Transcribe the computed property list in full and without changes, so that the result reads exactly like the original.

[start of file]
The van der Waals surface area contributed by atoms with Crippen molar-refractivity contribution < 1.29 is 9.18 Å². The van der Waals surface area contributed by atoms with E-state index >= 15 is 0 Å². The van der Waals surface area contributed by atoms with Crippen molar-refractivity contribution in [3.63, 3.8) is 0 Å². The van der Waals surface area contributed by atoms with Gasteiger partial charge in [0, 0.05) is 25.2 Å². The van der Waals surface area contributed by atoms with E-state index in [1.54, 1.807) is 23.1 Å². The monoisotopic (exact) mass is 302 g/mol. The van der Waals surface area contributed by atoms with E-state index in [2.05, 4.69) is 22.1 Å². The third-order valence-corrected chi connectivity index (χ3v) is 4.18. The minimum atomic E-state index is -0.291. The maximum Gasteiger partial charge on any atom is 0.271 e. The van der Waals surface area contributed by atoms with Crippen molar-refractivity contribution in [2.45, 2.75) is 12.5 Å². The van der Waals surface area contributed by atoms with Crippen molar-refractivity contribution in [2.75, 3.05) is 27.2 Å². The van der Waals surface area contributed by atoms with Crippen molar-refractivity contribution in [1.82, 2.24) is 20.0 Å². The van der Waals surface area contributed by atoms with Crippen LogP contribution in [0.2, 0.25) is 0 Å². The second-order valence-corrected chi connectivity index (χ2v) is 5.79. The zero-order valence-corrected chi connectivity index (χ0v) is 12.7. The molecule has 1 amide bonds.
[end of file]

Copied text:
The van der Waals surface area contributed by atoms with Crippen molar-refractivity contribution < 1.29 is 9.18 Å². The van der Waals surface area contributed by atoms with E-state index >= 15 is 0 Å². The van der Waals surface area contributed by atoms with Crippen molar-refractivity contribution in [3.63, 3.8) is 0 Å². The van der Waals surface area contributed by atoms with Gasteiger partial charge in [0, 0.05) is 25.2 Å². The van der Waals surface area contributed by atoms with E-state index in [1.54, 1.807) is 23.1 Å². The monoisotopic (exact) mass is 302 g/mol. The van der Waals surface area contributed by atoms with E-state index in [2.05, 4.69) is 22.1 Å². The third-order valence-corrected chi connectivity index (χ3v) is 4.18. The minimum atomic E-state index is -0.291. The maximum Gasteiger partial charge on any atom is 0.271 e. The van der Waals surface area contributed by atoms with Crippen molar-refractivity contribution in [2.45, 2.75) is 12.5 Å². The van der Waals surface area contributed by atoms with Crippen molar-refractivity contribution in [2.75, 3.05) is 27.2 Å². The van der Waals surface area contributed by atoms with Crippen molar-refractivity contribution in [1.82, 2.24) is 20.0 Å². The van der Waals surface area contributed by atoms with Crippen LogP contribution in [0.2, 0.25) is 0 Å². The second-order valence-corrected chi connectivity index (χ2v) is 5.79. The zero-order valence-corrected chi connectivity index (χ0v) is 12.7. The molecule has 1 amide bonds.